colour divider

​What do we mean when we talk about raising awareness?

Published: 15 November 2019 Tags: By Emma Underwood

What do we mean when we talk about raising awareness? Sometimes it’s a literal activity – making people aware of something they did not know existed, whatever that may be. But when we celebrate Trans Awareness Week, this is not necessarily what we’re doing. Most people are well aware of the existence of trans people. In fact, we seem to be dominating headlines more and more every day, with op-eds and blogs being written by any aspiring journalist. So if it’s not our existence that we’re making people aware of, then what is it? Well, it’s our reality.

Based on the media, you’d be forgiven for thinking there were only two kinds of trans people out there – the poor, clinically depressed trans person that’s just longing to be another gender, and the hyper masculine, aggressive trans woman trying to claw her way into women’s toilets. But our reality couldn’t be further from that narrative, which is ultimately why Trans Awareness Week remains so important. We are, just like every other human on the planet, uniquely complex and multifaceted. We enjoy a range of hobbies, from gardening to gaming, we eat, sleep, drink, breath, laugh and cry, and yes, we are trans.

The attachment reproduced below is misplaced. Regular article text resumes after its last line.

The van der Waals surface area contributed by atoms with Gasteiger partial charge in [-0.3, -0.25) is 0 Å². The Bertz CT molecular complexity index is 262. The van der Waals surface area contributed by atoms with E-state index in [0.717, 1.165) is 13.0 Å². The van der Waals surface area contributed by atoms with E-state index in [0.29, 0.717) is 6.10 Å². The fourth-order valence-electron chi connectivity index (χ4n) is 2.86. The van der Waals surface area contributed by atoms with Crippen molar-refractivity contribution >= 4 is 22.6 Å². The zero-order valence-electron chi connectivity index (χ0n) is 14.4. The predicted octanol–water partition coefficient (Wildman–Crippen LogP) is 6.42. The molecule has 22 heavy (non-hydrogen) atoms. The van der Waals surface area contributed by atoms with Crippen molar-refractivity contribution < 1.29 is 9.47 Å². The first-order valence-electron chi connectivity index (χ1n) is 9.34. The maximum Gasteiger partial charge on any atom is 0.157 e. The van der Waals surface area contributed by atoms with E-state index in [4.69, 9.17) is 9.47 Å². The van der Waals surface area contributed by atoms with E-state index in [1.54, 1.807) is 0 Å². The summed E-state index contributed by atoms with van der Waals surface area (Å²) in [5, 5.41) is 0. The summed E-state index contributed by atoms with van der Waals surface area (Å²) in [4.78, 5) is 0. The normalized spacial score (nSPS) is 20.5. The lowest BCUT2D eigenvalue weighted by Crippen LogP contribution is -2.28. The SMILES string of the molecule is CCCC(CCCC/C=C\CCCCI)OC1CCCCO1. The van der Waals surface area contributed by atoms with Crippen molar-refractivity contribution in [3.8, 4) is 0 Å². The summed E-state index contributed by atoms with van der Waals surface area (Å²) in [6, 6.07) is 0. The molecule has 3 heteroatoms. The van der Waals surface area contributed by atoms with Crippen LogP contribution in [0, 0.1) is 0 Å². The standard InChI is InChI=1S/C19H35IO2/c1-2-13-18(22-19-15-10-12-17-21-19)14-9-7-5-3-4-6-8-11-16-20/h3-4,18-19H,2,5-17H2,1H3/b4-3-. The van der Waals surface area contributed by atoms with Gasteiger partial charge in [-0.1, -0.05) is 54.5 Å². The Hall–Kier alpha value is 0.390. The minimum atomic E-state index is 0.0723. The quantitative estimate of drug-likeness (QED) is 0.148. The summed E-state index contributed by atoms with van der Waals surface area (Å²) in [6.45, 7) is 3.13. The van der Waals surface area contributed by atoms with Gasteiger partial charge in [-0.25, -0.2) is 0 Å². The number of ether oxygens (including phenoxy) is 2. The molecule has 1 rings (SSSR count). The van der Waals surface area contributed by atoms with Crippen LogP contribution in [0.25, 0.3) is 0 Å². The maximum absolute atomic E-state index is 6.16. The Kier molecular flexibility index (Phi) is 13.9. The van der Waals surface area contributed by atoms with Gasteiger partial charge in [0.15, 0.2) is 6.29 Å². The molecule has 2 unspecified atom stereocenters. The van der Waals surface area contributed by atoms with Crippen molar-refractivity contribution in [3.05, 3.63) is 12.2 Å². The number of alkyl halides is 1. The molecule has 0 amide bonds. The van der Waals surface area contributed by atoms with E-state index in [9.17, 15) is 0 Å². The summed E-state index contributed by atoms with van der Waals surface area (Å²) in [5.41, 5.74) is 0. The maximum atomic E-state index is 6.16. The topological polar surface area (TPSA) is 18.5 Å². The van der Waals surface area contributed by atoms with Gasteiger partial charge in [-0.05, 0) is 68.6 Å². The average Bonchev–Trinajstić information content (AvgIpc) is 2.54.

Trans Awareness Week highlights our existence as part of the ordinary. Our lives have much more in common with everyone else’s than is different, and though our experiences may have been shaped by our transness, we are by no means defined by it. There is no universal trans experience, just as there is no universal cis experience. This week, as we go about our lives, we ask that you join us in celebrating the wondrous, and the benign experience that is the reality of trans people.

At LGBT Foundation, we believe in a fair and equal society for all. Our fight for the rights of trans and non-binary communities is ongoing, and until we succeed in our vision, we will continue to fight. We ask allies to stand with us, as we tackle transphobia and prejudice wherever we find it. For more information on how to be a trans ally, you can read our Trans Allies Guide here.